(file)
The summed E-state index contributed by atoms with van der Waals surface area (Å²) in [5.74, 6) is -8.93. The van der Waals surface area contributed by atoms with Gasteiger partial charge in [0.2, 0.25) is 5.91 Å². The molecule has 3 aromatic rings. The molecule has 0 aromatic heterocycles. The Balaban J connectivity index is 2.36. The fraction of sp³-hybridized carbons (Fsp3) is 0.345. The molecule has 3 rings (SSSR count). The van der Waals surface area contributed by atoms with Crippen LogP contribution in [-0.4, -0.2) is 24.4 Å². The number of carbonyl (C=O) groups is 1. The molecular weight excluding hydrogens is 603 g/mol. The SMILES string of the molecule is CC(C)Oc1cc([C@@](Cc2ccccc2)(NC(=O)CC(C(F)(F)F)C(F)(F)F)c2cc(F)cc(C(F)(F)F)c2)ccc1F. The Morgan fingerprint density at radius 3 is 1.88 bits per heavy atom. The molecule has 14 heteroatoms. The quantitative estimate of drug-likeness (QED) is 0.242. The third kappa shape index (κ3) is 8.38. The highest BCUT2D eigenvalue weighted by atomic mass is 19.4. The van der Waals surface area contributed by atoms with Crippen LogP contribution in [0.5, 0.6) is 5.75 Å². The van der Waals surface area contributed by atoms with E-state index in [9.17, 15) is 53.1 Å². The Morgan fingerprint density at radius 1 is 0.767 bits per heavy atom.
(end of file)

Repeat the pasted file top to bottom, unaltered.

The summed E-state index contributed by atoms with van der Waals surface area (Å²) in [5.74, 6) is -8.93. The van der Waals surface area contributed by atoms with Gasteiger partial charge in [0.2, 0.25) is 5.91 Å². The molecule has 3 aromatic rings. The molecule has 0 aromatic heterocycles. The Balaban J connectivity index is 2.36. The fraction of sp³-hybridized carbons (Fsp3) is 0.345. The molecule has 3 rings (SSSR count). The van der Waals surface area contributed by atoms with Crippen LogP contribution in [-0.4, -0.2) is 24.4 Å². The number of carbonyl (C=O) groups is 1. The molecular weight excluding hydrogens is 603 g/mol. The SMILES string of the molecule is CC(C)Oc1cc([C@@](Cc2ccccc2)(NC(=O)CC(C(F)(F)F)C(F)(F)F)c2cc(F)cc(C(F)(F)F)c2)ccc1F. The Morgan fingerprint density at radius 3 is 1.88 bits per heavy atom. The molecule has 14 heteroatoms. The quantitative estimate of drug-likeness (QED) is 0.242. The third kappa shape index (κ3) is 8.38. The highest BCUT2D eigenvalue weighted by atomic mass is 19.4. The van der Waals surface area contributed by atoms with Crippen LogP contribution in [0.5, 0.6) is 5.75 Å². The van der Waals surface area contributed by atoms with E-state index in [9.17, 15) is 53.1 Å². The Morgan fingerprint density at radius 1 is 0.767 bits per heavy atom.